Repubblica Dominicana

Info Details
Country Italy   
Type Brut   (72%)
Strain Hybrid   
Source Dominican Republic   
Flavor Earthen   
Style Classic      
Nut'n much accomplished in this burnt cluster-fudge.

A conflagration in a testament to things must be looking up, the end is near... it's Armeggedon times.

Never regret. If it's good, it's wonderful. If it's bad, it's experience. - Eleanor Hibbert

REDUX REVIEW -- below are segments of C-AMARO's Repubblica Dominicana, initially released in 2011, followed by a refresher in 2015. The rating reflects the upgraded batch.

Marco Colzani learned the hard way -- thru some tough lessons -- & now in this post-Apocalyptic update on his Repubblica Dominicana, he stands near the summit, having slain the beasts into that bottomless pit of that earlier bar.

Exceedingly well done, even heroic.
Appearance   4.2 / 5
Color: on the edge of a blackened brown
Surface: clean print
Temper: formica
Snap: right on the mark -- sharp & clear
Aroma   7.6 / 10
dried dung among the grasses under some nut trees used for the wood-burning stove that toasted these beans streaked with cigarette burns from so many butts being put out & thrown in the fire

as though still in seed / bean form
Mouthfeel   12.8 / 15
Texture: taut upon yielding
Melt: releases in dribs 'n drabs
Flavor   46.2 / 50
all that firewood in the Aromatics cooks up brownie batter, along with charcoal -> chocolate 'n cigarette ash -> soot -> burnt Oreo™ cookie dough -> smoked pine nut (the saving grace note) -> Nestlé's Quik™ down the drain

so sweet, almost too sweet, white sweet (sugar - yet it's only a quarter of the total content) -> sapote -> fresh cigar leaf & green tea -> cocoa-nutmeg -> juices up apricot-mango, again, so sweet -> dried bilberry resin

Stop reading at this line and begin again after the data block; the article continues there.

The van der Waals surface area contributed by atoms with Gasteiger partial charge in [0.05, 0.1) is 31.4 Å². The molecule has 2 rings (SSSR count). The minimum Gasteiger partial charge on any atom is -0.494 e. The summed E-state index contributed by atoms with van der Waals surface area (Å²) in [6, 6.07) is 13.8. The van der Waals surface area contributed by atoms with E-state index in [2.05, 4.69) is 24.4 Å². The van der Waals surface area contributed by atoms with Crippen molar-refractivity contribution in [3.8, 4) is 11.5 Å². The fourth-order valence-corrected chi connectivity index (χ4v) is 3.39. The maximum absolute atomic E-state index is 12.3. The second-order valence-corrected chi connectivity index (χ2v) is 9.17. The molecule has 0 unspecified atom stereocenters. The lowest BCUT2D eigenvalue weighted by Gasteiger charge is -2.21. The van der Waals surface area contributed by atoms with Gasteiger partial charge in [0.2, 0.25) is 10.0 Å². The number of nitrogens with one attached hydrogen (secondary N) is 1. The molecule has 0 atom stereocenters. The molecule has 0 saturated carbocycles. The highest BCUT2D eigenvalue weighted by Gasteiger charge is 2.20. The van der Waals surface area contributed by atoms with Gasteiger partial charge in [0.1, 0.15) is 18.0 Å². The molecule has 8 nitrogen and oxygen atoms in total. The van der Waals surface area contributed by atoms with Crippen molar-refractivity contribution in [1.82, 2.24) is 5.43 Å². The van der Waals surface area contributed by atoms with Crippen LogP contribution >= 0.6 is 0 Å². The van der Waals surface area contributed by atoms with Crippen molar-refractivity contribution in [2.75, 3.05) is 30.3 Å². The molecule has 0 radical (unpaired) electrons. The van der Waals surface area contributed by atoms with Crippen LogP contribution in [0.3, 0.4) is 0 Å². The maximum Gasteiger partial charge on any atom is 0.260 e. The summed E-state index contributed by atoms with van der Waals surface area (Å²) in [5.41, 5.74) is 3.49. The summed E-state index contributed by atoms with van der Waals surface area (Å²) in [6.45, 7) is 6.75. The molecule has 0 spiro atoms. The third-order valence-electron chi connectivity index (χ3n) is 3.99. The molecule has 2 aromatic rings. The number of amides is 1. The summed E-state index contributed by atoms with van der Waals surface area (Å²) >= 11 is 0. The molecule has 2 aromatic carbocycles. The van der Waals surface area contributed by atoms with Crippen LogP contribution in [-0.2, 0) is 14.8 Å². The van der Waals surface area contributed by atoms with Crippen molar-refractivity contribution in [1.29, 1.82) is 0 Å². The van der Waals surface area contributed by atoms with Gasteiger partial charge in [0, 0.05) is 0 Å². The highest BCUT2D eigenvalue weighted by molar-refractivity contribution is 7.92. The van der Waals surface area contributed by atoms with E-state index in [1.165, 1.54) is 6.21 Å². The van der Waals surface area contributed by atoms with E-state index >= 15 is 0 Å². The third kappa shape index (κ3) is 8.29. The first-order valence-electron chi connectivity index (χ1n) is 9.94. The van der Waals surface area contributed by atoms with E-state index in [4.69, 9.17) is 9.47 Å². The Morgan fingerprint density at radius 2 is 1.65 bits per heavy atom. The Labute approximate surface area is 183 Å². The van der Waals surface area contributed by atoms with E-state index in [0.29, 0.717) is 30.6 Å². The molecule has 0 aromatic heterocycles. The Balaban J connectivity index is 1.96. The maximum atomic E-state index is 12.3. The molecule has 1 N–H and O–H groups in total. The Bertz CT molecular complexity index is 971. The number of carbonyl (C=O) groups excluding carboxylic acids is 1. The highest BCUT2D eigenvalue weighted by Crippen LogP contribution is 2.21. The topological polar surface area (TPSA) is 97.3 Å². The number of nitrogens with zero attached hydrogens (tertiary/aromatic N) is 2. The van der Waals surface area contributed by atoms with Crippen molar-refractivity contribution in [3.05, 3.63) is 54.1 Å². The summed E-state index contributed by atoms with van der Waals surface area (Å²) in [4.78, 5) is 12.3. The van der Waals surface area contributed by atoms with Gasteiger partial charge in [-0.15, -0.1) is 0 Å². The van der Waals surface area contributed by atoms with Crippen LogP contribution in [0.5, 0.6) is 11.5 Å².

Quality   18.5 / 20
The wrapper pre-conditions the consumer with tasting notes that read, "Fresh & pleasing acidity with aromas of berries" which many Dominicans deliver with gusto & then some. This offers none in the actual flavor.

Instead, C-AMARO imposes a maker's mark with a self-same roast on this & every origin in its portfolio: robust. Basically Coppeneur, the early days... when that German house operated in Pralus' dark shadow.

Its entire line piles up an exposition on roasting by keeping one fixed constant -- high heat -- while varying the sugar level, seemingly irrespective of seed type or origin.

For some origins that approach works wonders (C-AMARO's Ecuador for example); for others it proves less successful (Trinidad for instance).

With such a scorched earth policy, this bar could hail from anywhere... bulk Brazil, deforested Ivory Coast, smoky Java... just play spin the globe. Hell, even from Mars.

Tongue-crushing, without any notable fine-flavor note; a stunning revelation considering a) D.R. chocolate can occasionally be over-satuarated with them, & b) this bar is refined in a stone-mill for less than 7 hours then left unconched.

The difference between this & that above = night & day, good & evil, chocolate & compost. All the parameters covered… & well so.
As reported with his São Tomé 78%, Marco Colzani turned the corner of his craft a couple years ago. This re-confirms it. He now inhabits one of the loftier slots among accomplished barsmiths around the world.

ING: cocoa mass, sugar

Reviewed November 21, 2011
Revised June 24, 2015


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